Between three and four o'clock in the afternoon, William Scollay returned with another two letters from John Gow in reply to the last two written by James Fea. Gow apologies for the "irregular proceedings" of his men who had acted contrary to his orders. He says that he cannot surrender himself as a prisoner and would "rather commit myself to the mercie of the seas." In the second, he expressed gratitude for the offer of assistance and offers to contribute more to Fea's advantage than if they were shipwrecked.

The letters were carefully thought out by both men. Both men mistrusted the other. A wrong move and the other would have seized the advantage.

It was agreed that if Gow would go to a particular spot, some distance from the ship, James Fea would make contact with him across the narrow sound by means of a speaking trumpet. James Fea had a man stationed on the roof of Carrick house and to signal with him by flag the number of any men landing on the Calf of Eday from the ship and going with Gow, in case they were to be surprised. Four men were seen running back towards the ship and a signal was made for Fea to beat a retreat back to Clestrain.

Further overtures were made by Gow. A messenger with a flag of truce was sent over in the direction of Carrick with a bundle, a bottle and a glass. However, this also proved to be a ruse. Further letters followed between the two men. These manoeuvres were suspended as darkness fell on 16th February. Gow was left uncertain how his letters would be responded to.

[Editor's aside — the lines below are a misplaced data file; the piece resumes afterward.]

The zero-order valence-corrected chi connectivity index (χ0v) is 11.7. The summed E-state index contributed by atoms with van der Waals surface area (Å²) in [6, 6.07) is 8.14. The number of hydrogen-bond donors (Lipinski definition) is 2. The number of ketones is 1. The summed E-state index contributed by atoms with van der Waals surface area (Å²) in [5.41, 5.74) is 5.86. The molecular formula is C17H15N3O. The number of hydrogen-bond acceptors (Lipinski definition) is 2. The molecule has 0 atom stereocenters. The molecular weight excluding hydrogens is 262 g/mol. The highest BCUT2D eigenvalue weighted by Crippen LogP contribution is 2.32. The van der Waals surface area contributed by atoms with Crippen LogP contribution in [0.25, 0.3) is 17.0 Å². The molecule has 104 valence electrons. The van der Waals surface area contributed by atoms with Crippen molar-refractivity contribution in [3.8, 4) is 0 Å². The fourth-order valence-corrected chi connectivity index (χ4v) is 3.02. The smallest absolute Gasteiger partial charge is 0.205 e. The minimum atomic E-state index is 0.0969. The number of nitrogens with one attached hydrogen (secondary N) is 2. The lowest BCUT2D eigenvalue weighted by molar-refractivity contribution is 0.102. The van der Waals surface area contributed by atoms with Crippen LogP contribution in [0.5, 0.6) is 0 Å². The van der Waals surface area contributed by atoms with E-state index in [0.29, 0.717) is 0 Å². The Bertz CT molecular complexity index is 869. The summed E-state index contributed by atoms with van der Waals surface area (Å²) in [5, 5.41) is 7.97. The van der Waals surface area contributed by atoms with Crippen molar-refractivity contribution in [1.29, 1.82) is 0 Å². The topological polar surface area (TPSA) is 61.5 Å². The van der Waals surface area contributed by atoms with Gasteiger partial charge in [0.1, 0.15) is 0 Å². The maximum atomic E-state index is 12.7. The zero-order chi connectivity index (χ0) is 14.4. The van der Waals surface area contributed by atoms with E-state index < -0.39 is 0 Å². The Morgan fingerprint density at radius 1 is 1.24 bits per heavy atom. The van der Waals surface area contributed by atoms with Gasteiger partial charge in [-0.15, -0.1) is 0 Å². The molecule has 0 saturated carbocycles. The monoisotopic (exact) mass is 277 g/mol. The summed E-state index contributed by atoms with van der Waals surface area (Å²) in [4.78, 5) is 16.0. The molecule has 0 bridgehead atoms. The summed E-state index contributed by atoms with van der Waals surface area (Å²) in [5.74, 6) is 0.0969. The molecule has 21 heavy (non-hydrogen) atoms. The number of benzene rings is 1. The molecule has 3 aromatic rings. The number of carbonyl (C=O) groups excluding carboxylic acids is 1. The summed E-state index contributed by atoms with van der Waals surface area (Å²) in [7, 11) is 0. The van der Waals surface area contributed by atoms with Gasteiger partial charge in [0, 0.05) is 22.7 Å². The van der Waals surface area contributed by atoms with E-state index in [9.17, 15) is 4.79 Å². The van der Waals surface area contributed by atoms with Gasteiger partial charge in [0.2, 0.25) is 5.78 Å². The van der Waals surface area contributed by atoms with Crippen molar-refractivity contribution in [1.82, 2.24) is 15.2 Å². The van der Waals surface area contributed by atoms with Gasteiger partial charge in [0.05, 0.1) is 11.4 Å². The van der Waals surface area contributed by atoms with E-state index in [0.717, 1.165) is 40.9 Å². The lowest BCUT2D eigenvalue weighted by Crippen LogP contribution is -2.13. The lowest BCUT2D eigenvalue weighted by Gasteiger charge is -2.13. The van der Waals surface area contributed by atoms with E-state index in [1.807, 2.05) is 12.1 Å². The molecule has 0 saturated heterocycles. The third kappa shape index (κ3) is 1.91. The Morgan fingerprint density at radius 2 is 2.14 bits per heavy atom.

The tone of Fea's letter on the morning of 17th February 1725 has changed from the initial letters to Gow. This reflects the changed positions of the parties. Gow is called upon to repent and turn to the Lord. James Fea states that this is the last letter which Gow will receive.

The letter was to be carried by William Scollay, accompanied by James's cousin, James Fea of Whitehall and five others, all armed. Gow himself went to meet them at the decided place and a man with a white flag waited some distance away.

The party had been instructed not to enter into discussion with Gow. In the event, the letter of rebuke seemed rather vague and James Fea of Whitehall, who had been looking after it decided not to hand it over. They had been instructed to take Gow, dead of alive. The cousins may not have been entirely in agreement for instead of taking advantage of Gow's singular position, Whitehall fell in with Gow's suggestion that William Scollay should go as a hostage on board the Revenge. He would be released on Gow's safe return from discussions.

James Fea, seeing what was going on, now approached Gow, who had returned having seen Scollay to the Revenge as a hostage. Fea immediately informed Gow that he was a prisoner, which Gow protested was impossible as he had just taken Scollay as a hostage. This he justified on the grounds that he had given no instructions that Scollay should be allowed to be taken as a hostage. Gow had, of course, not received the last letter written by James but not delivered by his cousin in which he stated that he dare not allow Gow a hostage.

Once Gow had read the letter, now produced by James Fea of Whitehall, he accepted James Fea was not responsible and that it was in his best interests to send for Scollay from the Revenge.

Once Scollay had returned, James Fea disarmed Gow of his sword. The other crew members of the Revenge were eventually taken. By seven o'clock in the evening of 17th February, they had all left the ship.

Letters from Kirkwall to Edinburgh on 20th February announced the capture of the pirates and that the were "laid in irons at Clestrane, till orders come from the Government about them."

Gow was taken to London and the examination of the prisoners began on 2nd April 1725.